Perhaps changing someone's genes involves some kind of interference with their autonomy. OK, but it can also improve their autonomy if it leads to higher intelligence, conscientiousness, or similar. Moreover, it's highly unclear why we should take their natural set of genes as the moral default from which any deviation must be justified.

Ultimately, it's hard to see why we shouldn't edit out things like hereditary diseases from the human genome, unless there are significant side-effects of doing so. Is it right to save life, or to kill?


Pro-natal eugenics

This is more problematic than improvement eugenics. Most obviously, it's likely to involve anti-egalitarian transfers of resources and welfare, since the people we would be attempting to incentivise to have more children would in many cases be those who already have plenty. (Perhaps the solution would be, rather than rewarding high-IQ types for having more children, punishing them for having fewer children? But even if this is judged worthwhile when intelligence we wish to encourage, it becomes rather less palatable when trying to encourage greater procreation by people with genes that lead them to be more pro-social than average, or other things we view as virtuous).

That said, I think in general this ought not to be much more controversial than improvement eugenics. If you accept my arguments that people benefit from existing, and you think that certain people create net positive externalities for the rest of society (and would continue to do so on the margin if there were more of them), then why would you not want more of those people? Yes it has certain inegalitarian aspects, but any good Rawlsian should recognise than in the end we all benefit.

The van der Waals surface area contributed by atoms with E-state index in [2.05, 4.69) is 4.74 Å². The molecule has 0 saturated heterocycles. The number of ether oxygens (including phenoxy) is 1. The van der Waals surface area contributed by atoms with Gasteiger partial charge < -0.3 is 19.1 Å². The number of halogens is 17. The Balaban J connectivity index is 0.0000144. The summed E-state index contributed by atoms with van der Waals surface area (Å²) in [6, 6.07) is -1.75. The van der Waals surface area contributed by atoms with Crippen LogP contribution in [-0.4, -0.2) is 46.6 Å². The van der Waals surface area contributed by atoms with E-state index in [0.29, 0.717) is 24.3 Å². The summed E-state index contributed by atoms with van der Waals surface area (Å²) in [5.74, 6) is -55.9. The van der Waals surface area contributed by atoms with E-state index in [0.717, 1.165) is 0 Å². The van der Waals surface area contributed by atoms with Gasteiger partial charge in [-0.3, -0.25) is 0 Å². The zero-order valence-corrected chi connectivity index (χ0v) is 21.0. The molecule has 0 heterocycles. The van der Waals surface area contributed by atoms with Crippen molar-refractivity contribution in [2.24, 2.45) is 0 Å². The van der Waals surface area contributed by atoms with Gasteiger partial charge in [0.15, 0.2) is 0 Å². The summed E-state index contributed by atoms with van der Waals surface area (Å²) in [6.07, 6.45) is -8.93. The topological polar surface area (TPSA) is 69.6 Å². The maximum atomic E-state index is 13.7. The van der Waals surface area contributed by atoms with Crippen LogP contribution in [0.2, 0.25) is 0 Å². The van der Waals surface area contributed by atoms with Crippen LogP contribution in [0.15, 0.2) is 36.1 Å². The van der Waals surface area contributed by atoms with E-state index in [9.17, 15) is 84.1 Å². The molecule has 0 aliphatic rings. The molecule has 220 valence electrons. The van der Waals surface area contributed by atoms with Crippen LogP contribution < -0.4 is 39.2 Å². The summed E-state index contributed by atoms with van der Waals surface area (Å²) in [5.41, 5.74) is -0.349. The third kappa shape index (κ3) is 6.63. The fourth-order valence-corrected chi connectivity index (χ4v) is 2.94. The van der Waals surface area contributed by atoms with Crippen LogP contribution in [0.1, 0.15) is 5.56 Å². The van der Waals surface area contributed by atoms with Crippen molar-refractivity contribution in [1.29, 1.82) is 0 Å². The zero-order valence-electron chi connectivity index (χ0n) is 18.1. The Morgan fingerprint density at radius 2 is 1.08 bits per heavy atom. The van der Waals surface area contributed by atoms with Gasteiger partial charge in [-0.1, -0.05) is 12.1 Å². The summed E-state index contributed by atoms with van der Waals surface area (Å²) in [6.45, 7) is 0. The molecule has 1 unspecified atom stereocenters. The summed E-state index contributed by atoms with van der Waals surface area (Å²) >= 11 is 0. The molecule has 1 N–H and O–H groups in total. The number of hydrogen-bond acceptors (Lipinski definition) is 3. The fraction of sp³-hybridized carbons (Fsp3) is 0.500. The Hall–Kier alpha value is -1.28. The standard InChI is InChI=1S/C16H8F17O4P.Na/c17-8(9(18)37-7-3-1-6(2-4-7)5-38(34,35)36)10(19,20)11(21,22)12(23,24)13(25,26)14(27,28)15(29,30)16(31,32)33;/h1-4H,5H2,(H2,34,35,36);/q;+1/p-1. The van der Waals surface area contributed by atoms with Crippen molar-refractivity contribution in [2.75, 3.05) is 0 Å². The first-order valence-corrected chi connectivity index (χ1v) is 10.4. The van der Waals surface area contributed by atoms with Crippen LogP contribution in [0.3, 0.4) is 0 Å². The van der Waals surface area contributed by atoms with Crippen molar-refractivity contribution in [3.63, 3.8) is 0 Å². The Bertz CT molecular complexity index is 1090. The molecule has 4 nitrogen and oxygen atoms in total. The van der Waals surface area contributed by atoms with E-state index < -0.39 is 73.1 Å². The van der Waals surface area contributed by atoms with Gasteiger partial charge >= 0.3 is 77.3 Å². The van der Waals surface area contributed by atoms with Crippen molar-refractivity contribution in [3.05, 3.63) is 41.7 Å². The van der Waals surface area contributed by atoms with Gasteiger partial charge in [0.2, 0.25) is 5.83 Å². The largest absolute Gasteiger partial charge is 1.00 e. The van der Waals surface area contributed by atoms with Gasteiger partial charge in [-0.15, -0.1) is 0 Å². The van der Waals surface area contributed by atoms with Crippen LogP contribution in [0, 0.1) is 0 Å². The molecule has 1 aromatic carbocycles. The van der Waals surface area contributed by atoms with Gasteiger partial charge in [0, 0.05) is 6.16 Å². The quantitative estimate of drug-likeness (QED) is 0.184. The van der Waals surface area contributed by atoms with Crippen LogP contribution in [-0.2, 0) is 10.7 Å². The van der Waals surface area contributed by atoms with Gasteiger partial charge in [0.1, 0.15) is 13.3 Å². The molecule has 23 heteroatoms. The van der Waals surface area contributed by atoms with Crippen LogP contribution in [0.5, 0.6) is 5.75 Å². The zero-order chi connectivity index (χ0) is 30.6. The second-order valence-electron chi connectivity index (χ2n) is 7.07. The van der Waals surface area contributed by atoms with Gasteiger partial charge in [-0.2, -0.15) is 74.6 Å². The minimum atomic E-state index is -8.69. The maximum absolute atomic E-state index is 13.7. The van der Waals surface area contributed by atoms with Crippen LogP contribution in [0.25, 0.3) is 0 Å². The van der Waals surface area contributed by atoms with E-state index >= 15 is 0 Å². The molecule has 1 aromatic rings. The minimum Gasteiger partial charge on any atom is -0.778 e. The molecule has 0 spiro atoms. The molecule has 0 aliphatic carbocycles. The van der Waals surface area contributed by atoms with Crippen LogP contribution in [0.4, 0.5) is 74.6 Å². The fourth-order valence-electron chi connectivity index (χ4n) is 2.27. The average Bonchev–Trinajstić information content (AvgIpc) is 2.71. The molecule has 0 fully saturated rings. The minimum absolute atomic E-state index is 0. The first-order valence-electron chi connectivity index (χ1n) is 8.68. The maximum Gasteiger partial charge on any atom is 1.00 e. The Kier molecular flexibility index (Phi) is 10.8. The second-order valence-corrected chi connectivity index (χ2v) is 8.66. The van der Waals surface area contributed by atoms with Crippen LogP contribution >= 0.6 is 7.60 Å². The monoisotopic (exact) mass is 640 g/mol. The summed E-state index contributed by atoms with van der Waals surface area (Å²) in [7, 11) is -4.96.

Anti-natal eugenics

This is the bad boy. This is the kind of eugenics responsible for giving eugenics in general a bad name, the kind of eugenics used to justify forced sterilisation of despised minorities.

When considering any kind of anti-natal eugenics aimed at abolishing a condition X, there are two questions to be asked: (1) what does X mean for the quality of life of the person who possesses it? (2) Do people with X tend to make the rest of society worse off?

If the answer to (1) is that X usually makes people's lives not worth living, as with certain medical conditions, then we do not need any kind of eugenic principle to justify preventing people with condition X from coming into existence: we need only a sense of mercy.

If the answer to (2) is no, that they simply end up in a worse condition than the average member of society - so what? Let these people live, let their parents have full reproductive freedom!

The complicated cases come when a person is fully capable of having a life worth living, but would impose costs on society in doing so. Sometimes these costs will be concrete, such as those who are in important ways disabled at a young age and so require another person to act as a full-time carer. Sometimes they will be harder to detect, such as the stuff Garett Jones writes about. My tentative inclination is to think that some anti-natal eugenics may be permissible in such cases, but I cannot claim to have thought this through in any great detail. Moreover, any interests society may have in avoiding these costs must be weighed against various interests - in particular procreative interests and bodily autonomy - of the would-be parents of children with condition X. Paying criminals to be sterilised is probably acceptable, mandatory sterilisation is probably not.


Conclusion

Eugenics gets a bad rap due to the genuinely reprehensible things which it has been used to justify. However, eugenic interventions aimed at improving the genetic quality of people who will be born in any case and/or at increasing the fertility of people with desirable traits are in principle morally acceptable - though we might nevertheless have justified worries about the practicalities of such programs.